Platelet-Rich Plasma May Improve Osteochondral Donor Site Healing in a Rabbit Model

Niall A. Smyth, Amgad M. Haleem, Keir A. Ross, Charles P. Hannon, Christopher D. Murawski, Huong T. Do, John G. Kennedy

Research output: Contribution to journalArticlepeer-review

21 Scopus citations

Abstract

Purpose: The purpose of this study was to assess the effect(s) of platelet-rich plasma (PRP) on osteochondral donor site healing in a rabbit model. Methods: Osteochondral donor sites 3 mm in diameter and 5 mm in depth were created bilaterally on the femoral condyles of 12 New Zealand White rabbits. Knees were randomized such that one knee in each rabbit received an intra-articular injection of PRP and the other received saline (placebo). Rabbits were euthanized at 3, 6, and 12 weeks following surgery. Repair tissue was evaluated using the International Cartilage Repair Society (ICRS) macroscopic and histological scores. Results: No complications occurred as a result of the interventions. There was no significant difference in macroscopic scores between the 2 groups (5.5 ± 3.8 vs. 3.8 ± 3.5; P = 0.13). Subjective macroscopic assessment determined greater tissue infill with fewer fissures and a more cartilage-like appearance in PRP-treated knees. Overall ICRS histological scores were better in the PRP group compared with the placebo (9.8 ± 2.0 vs. 7.8 ± 1.8; P = 0.04). Histological scores were also higher in the PRP group compared with the placebo group at each time point. Greater glycosaminoglycan and type II collagen content were noted in the repair tissue of the PRP group compared with the placebo group. Conclusion: The results of this study indicate that PRP used as an intra-articular injection may improve osteochondral healing in a rabbit model.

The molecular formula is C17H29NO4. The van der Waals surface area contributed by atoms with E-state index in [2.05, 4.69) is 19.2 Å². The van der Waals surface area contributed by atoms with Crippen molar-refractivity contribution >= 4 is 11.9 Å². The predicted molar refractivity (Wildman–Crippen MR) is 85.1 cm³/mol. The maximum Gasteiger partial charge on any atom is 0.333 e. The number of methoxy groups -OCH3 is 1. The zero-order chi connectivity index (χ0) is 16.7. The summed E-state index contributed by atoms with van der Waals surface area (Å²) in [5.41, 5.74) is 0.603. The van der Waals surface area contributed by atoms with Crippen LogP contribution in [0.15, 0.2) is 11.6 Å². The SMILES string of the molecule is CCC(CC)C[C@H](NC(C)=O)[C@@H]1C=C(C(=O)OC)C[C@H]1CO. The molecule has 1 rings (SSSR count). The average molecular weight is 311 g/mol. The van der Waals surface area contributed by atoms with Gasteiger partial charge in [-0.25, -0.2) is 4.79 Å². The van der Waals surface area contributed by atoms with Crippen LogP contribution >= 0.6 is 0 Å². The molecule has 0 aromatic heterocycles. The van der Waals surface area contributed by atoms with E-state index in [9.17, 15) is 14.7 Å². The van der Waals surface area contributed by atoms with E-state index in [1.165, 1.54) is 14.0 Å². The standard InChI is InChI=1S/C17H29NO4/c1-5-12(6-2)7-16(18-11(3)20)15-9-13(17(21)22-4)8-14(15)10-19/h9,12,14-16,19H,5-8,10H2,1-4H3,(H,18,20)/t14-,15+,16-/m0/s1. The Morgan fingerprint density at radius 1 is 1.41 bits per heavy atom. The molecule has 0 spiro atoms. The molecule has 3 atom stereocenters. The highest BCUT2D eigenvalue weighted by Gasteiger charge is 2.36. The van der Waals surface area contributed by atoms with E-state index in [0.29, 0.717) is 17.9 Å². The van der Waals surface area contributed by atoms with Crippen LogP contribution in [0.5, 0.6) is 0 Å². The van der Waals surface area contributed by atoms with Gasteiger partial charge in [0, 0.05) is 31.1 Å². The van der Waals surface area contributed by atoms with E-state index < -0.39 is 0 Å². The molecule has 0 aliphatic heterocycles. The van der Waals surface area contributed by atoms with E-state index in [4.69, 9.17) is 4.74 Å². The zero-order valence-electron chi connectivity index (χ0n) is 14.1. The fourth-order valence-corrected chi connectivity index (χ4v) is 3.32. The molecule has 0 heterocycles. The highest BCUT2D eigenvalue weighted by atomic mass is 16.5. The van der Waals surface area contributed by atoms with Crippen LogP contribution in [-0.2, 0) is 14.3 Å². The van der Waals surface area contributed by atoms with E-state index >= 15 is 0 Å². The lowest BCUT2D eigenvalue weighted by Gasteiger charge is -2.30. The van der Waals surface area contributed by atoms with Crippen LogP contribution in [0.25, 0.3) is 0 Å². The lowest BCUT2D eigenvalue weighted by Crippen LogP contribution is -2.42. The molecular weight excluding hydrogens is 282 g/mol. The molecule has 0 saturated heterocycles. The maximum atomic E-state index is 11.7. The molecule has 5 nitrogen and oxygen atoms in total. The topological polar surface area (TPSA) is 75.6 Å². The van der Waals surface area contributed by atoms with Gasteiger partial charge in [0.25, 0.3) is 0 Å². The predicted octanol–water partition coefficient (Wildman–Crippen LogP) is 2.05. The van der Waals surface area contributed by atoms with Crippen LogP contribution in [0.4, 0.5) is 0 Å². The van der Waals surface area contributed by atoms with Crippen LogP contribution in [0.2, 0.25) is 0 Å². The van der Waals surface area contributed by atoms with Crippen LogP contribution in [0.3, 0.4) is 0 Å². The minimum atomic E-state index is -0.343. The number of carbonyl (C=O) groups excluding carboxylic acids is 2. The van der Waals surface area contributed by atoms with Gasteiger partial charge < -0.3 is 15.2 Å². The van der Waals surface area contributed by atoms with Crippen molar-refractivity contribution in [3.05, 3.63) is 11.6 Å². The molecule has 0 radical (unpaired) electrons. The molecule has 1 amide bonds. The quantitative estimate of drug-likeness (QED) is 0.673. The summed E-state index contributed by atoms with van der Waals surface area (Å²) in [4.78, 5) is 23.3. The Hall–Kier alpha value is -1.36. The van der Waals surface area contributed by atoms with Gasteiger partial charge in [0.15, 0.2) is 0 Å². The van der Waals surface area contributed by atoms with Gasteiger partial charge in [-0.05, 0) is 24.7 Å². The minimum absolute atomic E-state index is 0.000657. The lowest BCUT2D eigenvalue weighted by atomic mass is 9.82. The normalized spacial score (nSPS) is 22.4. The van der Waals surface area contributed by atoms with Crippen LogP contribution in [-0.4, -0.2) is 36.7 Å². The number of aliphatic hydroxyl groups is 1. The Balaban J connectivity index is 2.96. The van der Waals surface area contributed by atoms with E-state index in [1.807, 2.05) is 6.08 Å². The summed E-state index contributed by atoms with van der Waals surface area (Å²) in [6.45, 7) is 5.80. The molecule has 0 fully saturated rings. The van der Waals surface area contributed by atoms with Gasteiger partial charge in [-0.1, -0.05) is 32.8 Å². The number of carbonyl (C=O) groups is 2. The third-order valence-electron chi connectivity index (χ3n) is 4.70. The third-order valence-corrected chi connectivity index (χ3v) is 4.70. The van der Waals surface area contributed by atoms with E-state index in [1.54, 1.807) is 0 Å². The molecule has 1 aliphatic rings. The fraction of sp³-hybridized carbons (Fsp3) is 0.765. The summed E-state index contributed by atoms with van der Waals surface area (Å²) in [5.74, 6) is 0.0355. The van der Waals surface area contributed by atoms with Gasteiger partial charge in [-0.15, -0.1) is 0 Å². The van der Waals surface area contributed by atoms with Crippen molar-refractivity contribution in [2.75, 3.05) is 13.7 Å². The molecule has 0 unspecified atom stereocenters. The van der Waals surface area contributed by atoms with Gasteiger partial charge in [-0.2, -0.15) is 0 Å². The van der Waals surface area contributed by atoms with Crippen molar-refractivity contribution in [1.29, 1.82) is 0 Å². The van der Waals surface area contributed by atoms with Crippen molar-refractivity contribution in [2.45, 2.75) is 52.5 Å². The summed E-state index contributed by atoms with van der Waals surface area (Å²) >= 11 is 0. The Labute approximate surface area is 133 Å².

Original languageEnglish
Pages (from-to)104-111
Number of pages8
JournalCartilage
Volume7
Issue number1
DOIs
StatePublished - Jan 1 2016

Keywords

  • animal models
  • articular cartilage
  • cytokines and growth factors
  • general
  • growth factors
  • tissue

Fingerprint

Dive into the research topics of 'Platelet-Rich Plasma May Improve Osteochondral Donor Site Healing in a Rabbit Model'. Together they form a unique fingerprint.

Cite this